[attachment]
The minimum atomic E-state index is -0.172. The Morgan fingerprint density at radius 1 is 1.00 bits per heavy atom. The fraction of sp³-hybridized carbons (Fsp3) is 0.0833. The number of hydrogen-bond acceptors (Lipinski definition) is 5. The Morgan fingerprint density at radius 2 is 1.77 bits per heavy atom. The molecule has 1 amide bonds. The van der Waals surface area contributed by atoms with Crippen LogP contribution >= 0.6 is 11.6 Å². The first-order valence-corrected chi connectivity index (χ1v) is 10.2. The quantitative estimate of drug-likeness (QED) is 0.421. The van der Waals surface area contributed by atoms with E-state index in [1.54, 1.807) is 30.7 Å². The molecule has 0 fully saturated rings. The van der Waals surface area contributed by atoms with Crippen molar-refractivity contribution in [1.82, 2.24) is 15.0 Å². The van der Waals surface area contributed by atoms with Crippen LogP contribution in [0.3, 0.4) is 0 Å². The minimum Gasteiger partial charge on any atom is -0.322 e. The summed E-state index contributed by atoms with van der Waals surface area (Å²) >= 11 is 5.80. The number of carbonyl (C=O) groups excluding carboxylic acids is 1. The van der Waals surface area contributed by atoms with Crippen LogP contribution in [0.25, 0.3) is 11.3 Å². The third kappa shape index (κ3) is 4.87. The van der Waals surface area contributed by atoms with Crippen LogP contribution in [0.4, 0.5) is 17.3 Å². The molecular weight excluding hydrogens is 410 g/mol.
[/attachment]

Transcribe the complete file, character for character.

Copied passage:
The minimum atomic E-state index is -0.172. The Morgan fingerprint density at radius 1 is 1.00 bits per heavy atom. The fraction of sp³-hybridized carbons (Fsp3) is 0.0833. The number of hydrogen-bond acceptors (Lipinski definition) is 5. The Morgan fingerprint density at radius 2 is 1.77 bits per heavy atom. The molecule has 1 amide bonds. The van der Waals surface area contributed by atoms with Crippen LogP contribution >= 0.6 is 11.6 Å². The first-order valence-corrected chi connectivity index (χ1v) is 10.2. The quantitative estimate of drug-likeness (QED) is 0.421. The van der Waals surface area contributed by atoms with E-state index in [1.54, 1.807) is 30.7 Å². The molecule has 0 fully saturated rings. The van der Waals surface area contributed by atoms with Crippen molar-refractivity contribution in [1.82, 2.24) is 15.0 Å². The van der Waals surface area contributed by atoms with Crippen LogP contribution in [0.3, 0.4) is 0 Å². The minimum Gasteiger partial charge on any atom is -0.322 e. The summed E-state index contributed by atoms with van der Waals surface area (Å²) >= 11 is 5.80. The number of carbonyl (C=O) groups excluding carboxylic acids is 1. The van der Waals surface area contributed by atoms with Crippen LogP contribution in [0.25, 0.3) is 11.3 Å². The third kappa shape index (κ3) is 4.87. The van der Waals surface area contributed by atoms with Crippen LogP contribution in [0.4, 0.5) is 17.3 Å². The molecular weight excluding hydrogens is 410 g/mol.